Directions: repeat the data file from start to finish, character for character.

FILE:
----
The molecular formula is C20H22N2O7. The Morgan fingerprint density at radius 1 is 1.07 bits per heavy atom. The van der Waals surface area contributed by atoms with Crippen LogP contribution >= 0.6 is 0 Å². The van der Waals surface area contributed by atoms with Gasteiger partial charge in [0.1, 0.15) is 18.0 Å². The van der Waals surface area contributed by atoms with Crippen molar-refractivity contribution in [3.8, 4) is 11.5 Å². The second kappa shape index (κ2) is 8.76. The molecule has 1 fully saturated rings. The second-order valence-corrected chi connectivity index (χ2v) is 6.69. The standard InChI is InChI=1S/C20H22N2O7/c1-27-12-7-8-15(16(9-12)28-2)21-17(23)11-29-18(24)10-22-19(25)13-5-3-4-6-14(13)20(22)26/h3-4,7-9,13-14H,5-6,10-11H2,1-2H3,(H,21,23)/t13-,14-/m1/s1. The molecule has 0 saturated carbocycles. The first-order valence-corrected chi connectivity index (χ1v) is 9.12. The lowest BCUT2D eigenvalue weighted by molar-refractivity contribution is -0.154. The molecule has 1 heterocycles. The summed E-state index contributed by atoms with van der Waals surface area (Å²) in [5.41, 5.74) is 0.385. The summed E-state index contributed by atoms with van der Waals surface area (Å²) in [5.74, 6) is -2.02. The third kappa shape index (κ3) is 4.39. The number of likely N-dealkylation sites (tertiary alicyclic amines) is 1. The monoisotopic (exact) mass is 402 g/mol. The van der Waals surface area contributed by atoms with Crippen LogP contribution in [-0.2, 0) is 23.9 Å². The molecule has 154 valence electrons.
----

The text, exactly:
The molecular formula is C20H22N2O7. The Morgan fingerprint density at radius 1 is 1.07 bits per heavy atom. The van der Waals surface area contributed by atoms with Crippen LogP contribution >= 0.6 is 0 Å². The van der Waals surface area contributed by atoms with Gasteiger partial charge in [0.1, 0.15) is 18.0 Å². The van der Waals surface area contributed by atoms with Crippen molar-refractivity contribution in [3.8, 4) is 11.5 Å². The second kappa shape index (κ2) is 8.76. The molecule has 1 fully saturated rings. The second-order valence-corrected chi connectivity index (χ2v) is 6.69. The standard InChI is InChI=1S/C20H22N2O7/c1-27-12-7-8-15(16(9-12)28-2)21-17(23)11-29-18(24)10-22-19(25)13-5-3-4-6-14(13)20(22)26/h3-4,7-9,13-14H,5-6,10-11H2,1-2H3,(H,21,23)/t13-,14-/m1/s1. The molecule has 0 saturated carbocycles. The first-order valence-corrected chi connectivity index (χ1v) is 9.12. The lowest BCUT2D eigenvalue weighted by molar-refractivity contribution is -0.154. The molecule has 1 heterocycles. The summed E-state index contributed by atoms with van der Waals surface area (Å²) in [5.41, 5.74) is 0.385. The summed E-state index contributed by atoms with van der Waals surface area (Å²) in [5.74, 6) is -2.02. The third kappa shape index (κ3) is 4.39. The number of likely N-dealkylation sites (tertiary alicyclic amines) is 1. The monoisotopic (exact) mass is 402 g/mol. The van der Waals surface area contributed by atoms with Crippen LogP contribution in [-0.2, 0) is 23.9 Å². The molecule has 154 valence electrons.